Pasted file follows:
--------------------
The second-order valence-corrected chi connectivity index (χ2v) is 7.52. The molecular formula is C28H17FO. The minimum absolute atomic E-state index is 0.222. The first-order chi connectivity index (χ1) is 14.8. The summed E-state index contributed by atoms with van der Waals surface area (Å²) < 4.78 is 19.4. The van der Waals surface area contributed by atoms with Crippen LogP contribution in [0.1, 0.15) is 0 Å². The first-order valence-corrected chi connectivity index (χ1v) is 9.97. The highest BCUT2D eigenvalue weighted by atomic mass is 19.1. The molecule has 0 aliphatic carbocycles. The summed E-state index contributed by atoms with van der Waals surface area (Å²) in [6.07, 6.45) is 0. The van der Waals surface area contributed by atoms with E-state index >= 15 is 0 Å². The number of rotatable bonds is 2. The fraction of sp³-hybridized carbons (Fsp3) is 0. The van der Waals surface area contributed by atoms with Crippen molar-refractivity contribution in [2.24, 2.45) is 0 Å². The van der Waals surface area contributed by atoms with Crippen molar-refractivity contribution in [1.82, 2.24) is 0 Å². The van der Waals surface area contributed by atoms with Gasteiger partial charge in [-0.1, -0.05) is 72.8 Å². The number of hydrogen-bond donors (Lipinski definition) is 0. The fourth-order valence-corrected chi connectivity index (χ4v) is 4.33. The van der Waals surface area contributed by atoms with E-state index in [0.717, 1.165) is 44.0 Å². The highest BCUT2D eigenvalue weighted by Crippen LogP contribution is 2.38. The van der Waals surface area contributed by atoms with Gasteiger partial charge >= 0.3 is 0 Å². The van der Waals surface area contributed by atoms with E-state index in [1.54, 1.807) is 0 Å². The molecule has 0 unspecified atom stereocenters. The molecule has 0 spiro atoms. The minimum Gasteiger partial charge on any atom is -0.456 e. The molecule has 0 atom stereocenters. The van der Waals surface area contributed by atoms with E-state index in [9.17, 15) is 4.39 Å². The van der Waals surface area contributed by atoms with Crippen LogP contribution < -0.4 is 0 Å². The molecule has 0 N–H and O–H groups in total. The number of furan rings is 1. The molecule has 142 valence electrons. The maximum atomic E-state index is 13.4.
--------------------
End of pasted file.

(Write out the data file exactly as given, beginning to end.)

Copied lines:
The second-order valence-corrected chi connectivity index (χ2v) is 7.52. The molecular formula is C28H17FO. The minimum absolute atomic E-state index is 0.222. The first-order chi connectivity index (χ1) is 14.8. The summed E-state index contributed by atoms with van der Waals surface area (Å²) < 4.78 is 19.4. The van der Waals surface area contributed by atoms with Crippen LogP contribution in [0.1, 0.15) is 0 Å². The first-order valence-corrected chi connectivity index (χ1v) is 9.97. The highest BCUT2D eigenvalue weighted by atomic mass is 19.1. The molecule has 0 aliphatic carbocycles. The summed E-state index contributed by atoms with van der Waals surface area (Å²) in [6.07, 6.45) is 0. The van der Waals surface area contributed by atoms with E-state index >= 15 is 0 Å². The number of rotatable bonds is 2. The fraction of sp³-hybridized carbons (Fsp3) is 0. The van der Waals surface area contributed by atoms with Crippen molar-refractivity contribution in [2.24, 2.45) is 0 Å². The van der Waals surface area contributed by atoms with Crippen molar-refractivity contribution in [1.82, 2.24) is 0 Å². The van der Waals surface area contributed by atoms with Gasteiger partial charge in [-0.1, -0.05) is 72.8 Å². The number of hydrogen-bond donors (Lipinski definition) is 0. The fourth-order valence-corrected chi connectivity index (χ4v) is 4.33. The van der Waals surface area contributed by atoms with E-state index in [0.717, 1.165) is 44.0 Å². The highest BCUT2D eigenvalue weighted by Crippen LogP contribution is 2.38. The van der Waals surface area contributed by atoms with Gasteiger partial charge >= 0.3 is 0 Å². The van der Waals surface area contributed by atoms with E-state index in [1.54, 1.807) is 0 Å². The molecule has 0 unspecified atom stereocenters. The molecule has 0 spiro atoms. The minimum Gasteiger partial charge on any atom is -0.456 e. The molecule has 0 atom stereocenters. The van der Waals surface area contributed by atoms with E-state index in [9.17, 15) is 4.39 Å². The van der Waals surface area contributed by atoms with Crippen LogP contribution < -0.4 is 0 Å². The molecule has 0 N–H and O–H groups in total. The number of furan rings is 1. The molecule has 142 valence electrons. The maximum atomic E-state index is 13.4.